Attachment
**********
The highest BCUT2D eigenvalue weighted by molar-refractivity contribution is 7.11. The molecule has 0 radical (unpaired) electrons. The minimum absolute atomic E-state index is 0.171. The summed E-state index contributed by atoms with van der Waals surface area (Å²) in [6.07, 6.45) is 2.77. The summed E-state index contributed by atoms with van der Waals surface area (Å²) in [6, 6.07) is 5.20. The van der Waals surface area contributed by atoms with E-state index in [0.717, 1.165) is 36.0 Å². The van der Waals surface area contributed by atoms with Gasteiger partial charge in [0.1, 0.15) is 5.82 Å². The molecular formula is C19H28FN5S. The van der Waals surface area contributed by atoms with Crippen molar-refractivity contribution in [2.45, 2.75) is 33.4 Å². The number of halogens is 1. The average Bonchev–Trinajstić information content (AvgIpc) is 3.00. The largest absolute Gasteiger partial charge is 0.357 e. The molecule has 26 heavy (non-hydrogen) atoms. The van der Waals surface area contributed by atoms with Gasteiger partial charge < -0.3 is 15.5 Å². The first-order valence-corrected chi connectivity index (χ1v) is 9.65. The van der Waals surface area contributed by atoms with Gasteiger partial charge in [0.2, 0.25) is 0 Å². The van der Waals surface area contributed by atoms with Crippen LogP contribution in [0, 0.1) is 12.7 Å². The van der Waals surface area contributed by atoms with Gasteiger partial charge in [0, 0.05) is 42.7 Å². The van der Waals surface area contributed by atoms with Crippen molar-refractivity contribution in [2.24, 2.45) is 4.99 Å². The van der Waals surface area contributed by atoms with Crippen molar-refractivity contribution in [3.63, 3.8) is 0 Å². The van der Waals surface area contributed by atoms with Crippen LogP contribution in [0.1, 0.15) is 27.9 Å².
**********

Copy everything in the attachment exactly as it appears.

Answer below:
The highest BCUT2D eigenvalue weighted by molar-refractivity contribution is 7.11. The molecule has 0 radical (unpaired) electrons. The minimum absolute atomic E-state index is 0.171. The summed E-state index contributed by atoms with van der Waals surface area (Å²) in [6.07, 6.45) is 2.77. The summed E-state index contributed by atoms with van der Waals surface area (Å²) in [6, 6.07) is 5.20. The van der Waals surface area contributed by atoms with E-state index in [0.717, 1.165) is 36.0 Å². The van der Waals surface area contributed by atoms with Gasteiger partial charge in [0.1, 0.15) is 5.82 Å². The molecular formula is C19H28FN5S. The van der Waals surface area contributed by atoms with Crippen molar-refractivity contribution in [2.45, 2.75) is 33.4 Å². The number of halogens is 1. The average Bonchev–Trinajstić information content (AvgIpc) is 3.00. The largest absolute Gasteiger partial charge is 0.357 e. The molecule has 26 heavy (non-hydrogen) atoms. The van der Waals surface area contributed by atoms with Gasteiger partial charge < -0.3 is 15.5 Å². The first-order valence-corrected chi connectivity index (χ1v) is 9.65. The van der Waals surface area contributed by atoms with Gasteiger partial charge in [0.2, 0.25) is 0 Å². The van der Waals surface area contributed by atoms with Crippen LogP contribution in [0, 0.1) is 12.7 Å². The van der Waals surface area contributed by atoms with Gasteiger partial charge in [0, 0.05) is 42.7 Å². The van der Waals surface area contributed by atoms with Crippen molar-refractivity contribution in [2.24, 2.45) is 4.99 Å². The van der Waals surface area contributed by atoms with Crippen molar-refractivity contribution in [3.63, 3.8) is 0 Å². The van der Waals surface area contributed by atoms with Crippen LogP contribution in [0.1, 0.15) is 27.9 Å².